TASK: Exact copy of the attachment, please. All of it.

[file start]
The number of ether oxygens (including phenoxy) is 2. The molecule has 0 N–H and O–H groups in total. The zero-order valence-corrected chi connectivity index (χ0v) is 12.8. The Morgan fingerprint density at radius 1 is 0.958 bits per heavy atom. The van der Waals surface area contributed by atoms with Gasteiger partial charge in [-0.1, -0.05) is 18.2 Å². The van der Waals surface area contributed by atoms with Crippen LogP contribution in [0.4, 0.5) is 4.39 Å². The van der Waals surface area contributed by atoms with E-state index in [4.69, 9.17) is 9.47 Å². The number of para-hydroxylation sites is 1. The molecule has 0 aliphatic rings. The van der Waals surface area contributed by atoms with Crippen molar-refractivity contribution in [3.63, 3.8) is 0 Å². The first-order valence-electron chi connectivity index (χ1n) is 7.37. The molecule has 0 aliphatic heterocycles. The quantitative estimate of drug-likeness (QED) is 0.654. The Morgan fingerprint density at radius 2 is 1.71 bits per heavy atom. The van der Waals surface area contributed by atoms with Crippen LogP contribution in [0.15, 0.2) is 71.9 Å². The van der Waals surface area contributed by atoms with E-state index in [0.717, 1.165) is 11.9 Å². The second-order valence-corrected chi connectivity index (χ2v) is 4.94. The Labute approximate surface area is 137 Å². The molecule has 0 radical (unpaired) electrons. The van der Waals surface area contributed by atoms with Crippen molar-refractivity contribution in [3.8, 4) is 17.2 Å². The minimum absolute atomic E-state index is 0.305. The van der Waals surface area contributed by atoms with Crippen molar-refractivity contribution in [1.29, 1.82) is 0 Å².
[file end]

The number of ether oxygens (including phenoxy) is 2. The molecule has 0 N–H and O–H groups in total. The zero-order valence-corrected chi connectivity index (χ0v) is 12.8. The Morgan fingerprint density at radius 1 is 0.958 bits per heavy atom. The van der Waals surface area contributed by atoms with Gasteiger partial charge in [-0.1, -0.05) is 18.2 Å². The van der Waals surface area contributed by atoms with Crippen LogP contribution in [0.4, 0.5) is 4.39 Å². The van der Waals surface area contributed by atoms with E-state index in [4.69, 9.17) is 9.47 Å². The number of para-hydroxylation sites is 1. The molecule has 0 aliphatic rings. The van der Waals surface area contributed by atoms with Crippen molar-refractivity contribution in [3.63, 3.8) is 0 Å². The first-order valence-electron chi connectivity index (χ1n) is 7.37. The molecule has 0 aliphatic heterocycles. The quantitative estimate of drug-likeness (QED) is 0.654. The Morgan fingerprint density at radius 2 is 1.71 bits per heavy atom. The van der Waals surface area contributed by atoms with Crippen LogP contribution in [0.15, 0.2) is 71.9 Å². The van der Waals surface area contributed by atoms with E-state index in [0.717, 1.165) is 11.9 Å². The second-order valence-corrected chi connectivity index (χ2v) is 4.94. The Labute approximate surface area is 137 Å². The molecule has 0 radical (unpaired) electrons. The van der Waals surface area contributed by atoms with Crippen molar-refractivity contribution in [3.8, 4) is 17.2 Å². The minimum absolute atomic E-state index is 0.305. The van der Waals surface area contributed by atoms with Crippen molar-refractivity contribution in [1.29, 1.82) is 0 Å².